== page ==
Our objective is to determine the accuracy of multiparametric MRI (mpMRI) in predicting pathologic grade of prostate cancer (PCa) after radical prostatectomy (RP) using simple apparent diffusion coefficient metrics and, specifically, whether mpMRI can accurately separate disease into one of two risk categories (low vs. higher grade) or one of three risk categories (low, intermediate, or ... [Show full abstract] high grade) corresponding to the new prognostic grade group (PGG) criteria.
This retrospective, HIPAA-compliant, IRB-approved study included 140 patients with PCa who underwent 3 T mpMRI with endorectal coil and transrectal ultrasound-guided (TRUS-G) biopsy before RP. MpMRI was used to classify lesions using a two-tier (low-grade/PGG 1 vs. high-grade/PGG 2-5) or a three-tier system (low-grade/PGG 1 vs. intermediate-grade/PGG 2 vs. high-grade/PGG 3-5). Accuracy of mpMRI was compared against RP for each system.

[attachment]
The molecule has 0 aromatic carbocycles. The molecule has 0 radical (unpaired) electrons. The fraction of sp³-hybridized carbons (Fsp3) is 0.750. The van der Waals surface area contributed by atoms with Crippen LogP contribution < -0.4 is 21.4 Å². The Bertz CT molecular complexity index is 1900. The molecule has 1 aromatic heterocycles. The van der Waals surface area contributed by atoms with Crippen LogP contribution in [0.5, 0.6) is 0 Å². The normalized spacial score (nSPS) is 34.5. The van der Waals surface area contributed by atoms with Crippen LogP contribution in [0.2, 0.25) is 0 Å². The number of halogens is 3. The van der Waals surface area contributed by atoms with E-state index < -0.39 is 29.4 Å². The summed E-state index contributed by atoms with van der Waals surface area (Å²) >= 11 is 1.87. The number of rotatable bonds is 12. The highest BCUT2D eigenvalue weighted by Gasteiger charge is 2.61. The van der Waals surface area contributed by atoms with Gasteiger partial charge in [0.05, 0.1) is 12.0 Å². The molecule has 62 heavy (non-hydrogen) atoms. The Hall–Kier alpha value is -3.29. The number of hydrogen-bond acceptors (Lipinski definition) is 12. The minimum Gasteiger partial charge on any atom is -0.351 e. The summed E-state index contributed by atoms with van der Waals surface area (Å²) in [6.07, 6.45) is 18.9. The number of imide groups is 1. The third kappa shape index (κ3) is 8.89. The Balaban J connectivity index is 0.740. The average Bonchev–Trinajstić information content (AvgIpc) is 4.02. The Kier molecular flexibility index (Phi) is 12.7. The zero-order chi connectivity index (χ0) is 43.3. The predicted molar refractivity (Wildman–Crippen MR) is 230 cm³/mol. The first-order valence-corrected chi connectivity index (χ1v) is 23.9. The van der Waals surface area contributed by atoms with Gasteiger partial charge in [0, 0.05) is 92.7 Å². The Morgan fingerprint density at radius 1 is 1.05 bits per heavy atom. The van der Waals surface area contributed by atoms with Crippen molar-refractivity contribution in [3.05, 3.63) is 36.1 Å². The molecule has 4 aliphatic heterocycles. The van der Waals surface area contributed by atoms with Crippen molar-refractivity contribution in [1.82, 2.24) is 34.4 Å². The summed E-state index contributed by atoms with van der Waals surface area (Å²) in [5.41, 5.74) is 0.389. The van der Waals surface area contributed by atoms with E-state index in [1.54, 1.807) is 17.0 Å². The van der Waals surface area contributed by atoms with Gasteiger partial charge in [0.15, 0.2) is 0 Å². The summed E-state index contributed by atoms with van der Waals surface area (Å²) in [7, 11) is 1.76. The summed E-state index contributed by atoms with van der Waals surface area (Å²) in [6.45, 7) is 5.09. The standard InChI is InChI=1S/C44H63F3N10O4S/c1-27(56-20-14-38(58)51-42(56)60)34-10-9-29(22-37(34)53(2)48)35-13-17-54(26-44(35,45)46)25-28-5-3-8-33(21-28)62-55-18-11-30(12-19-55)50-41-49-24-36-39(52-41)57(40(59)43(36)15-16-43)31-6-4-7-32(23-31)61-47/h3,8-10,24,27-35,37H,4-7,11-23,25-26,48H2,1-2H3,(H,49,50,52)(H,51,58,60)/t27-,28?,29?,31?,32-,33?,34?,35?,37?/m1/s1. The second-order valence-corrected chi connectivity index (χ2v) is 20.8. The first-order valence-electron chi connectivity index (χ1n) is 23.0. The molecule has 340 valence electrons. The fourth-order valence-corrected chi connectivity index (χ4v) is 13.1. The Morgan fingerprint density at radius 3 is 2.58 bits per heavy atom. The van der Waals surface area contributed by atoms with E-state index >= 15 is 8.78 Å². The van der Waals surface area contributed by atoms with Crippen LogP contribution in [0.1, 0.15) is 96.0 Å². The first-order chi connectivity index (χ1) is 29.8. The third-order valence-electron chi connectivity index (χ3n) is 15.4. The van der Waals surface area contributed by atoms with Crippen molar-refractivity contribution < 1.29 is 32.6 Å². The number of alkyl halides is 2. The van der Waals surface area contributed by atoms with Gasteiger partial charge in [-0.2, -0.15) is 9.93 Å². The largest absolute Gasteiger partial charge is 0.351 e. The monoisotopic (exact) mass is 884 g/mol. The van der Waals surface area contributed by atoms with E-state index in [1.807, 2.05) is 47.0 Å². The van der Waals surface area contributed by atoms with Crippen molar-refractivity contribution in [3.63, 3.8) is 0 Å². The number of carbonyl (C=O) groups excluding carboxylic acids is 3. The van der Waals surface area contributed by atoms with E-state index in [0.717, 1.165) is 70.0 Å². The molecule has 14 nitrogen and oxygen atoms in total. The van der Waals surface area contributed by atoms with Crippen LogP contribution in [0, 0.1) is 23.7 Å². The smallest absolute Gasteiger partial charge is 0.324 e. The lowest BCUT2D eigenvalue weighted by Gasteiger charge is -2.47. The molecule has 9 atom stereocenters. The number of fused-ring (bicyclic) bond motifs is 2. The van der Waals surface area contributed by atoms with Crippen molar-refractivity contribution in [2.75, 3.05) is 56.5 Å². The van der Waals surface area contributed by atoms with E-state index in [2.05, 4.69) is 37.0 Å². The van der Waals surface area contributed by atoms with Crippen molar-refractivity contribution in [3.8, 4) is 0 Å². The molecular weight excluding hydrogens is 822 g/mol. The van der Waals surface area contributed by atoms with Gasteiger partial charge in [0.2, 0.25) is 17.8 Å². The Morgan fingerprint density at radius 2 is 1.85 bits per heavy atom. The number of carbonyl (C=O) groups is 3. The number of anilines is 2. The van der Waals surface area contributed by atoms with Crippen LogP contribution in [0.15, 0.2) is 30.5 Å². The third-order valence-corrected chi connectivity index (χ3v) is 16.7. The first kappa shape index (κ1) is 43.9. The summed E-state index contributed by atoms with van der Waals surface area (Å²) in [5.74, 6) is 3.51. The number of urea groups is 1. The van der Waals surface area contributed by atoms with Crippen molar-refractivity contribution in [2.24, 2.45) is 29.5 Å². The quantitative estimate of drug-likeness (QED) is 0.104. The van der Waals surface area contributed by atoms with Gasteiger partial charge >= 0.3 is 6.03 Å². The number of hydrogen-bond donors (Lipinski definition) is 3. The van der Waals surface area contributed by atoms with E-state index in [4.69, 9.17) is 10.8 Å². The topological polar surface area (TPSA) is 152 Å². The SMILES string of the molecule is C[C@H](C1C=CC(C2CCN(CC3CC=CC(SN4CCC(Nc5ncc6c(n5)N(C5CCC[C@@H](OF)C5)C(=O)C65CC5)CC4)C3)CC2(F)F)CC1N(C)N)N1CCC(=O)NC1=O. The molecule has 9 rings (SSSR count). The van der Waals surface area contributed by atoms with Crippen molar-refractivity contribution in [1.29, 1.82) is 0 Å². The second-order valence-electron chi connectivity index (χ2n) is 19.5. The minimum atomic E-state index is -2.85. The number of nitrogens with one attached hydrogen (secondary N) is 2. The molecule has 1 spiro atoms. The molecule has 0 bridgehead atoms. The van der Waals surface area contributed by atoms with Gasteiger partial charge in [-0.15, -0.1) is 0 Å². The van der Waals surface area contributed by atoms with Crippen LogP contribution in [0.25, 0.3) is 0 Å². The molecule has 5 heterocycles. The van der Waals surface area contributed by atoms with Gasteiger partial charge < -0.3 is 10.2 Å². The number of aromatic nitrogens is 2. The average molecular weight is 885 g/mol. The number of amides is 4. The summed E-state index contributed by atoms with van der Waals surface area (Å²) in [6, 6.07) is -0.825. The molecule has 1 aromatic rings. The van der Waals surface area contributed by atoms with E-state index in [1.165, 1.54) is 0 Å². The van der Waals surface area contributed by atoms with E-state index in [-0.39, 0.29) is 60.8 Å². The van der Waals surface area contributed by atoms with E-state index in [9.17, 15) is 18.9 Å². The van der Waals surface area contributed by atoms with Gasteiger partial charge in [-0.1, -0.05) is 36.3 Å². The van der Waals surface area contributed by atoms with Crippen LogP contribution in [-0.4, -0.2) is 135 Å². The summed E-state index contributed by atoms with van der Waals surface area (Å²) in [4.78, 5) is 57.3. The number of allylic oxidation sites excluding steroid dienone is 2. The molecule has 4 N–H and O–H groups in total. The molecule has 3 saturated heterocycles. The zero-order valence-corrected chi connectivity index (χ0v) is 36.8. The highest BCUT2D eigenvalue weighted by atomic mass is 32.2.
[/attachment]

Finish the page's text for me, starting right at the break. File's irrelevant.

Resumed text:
The predictive accuracy of mpMRI using the two-tier system is higher than when using three-tier system (0.77 and 0.45, respectively). There were similar rates of undergrading between mpMRI and TRUS-G biopsy compared to RP (16% & 21%; respectively); rate of overgrading was higher for mpMRI vs. TRUS-G biopsy compared to RP (42% & 17%, respectively). When mpMRI and TRUS-G biopsy are combined, rate of undergrading is 1.4% and overgrading is 11%.
MpMRI predictive accuracy is higher when using a two-tier vs. a three-tier system, suggesting that advanced metrics may be necessary to delineate intermediate- from high-grade disease. Rates of under- and overgrading decreased when mpMRI and TRUS-G biopsy are combined, suggesting that these techniques may be complementary in predicting tumor grade.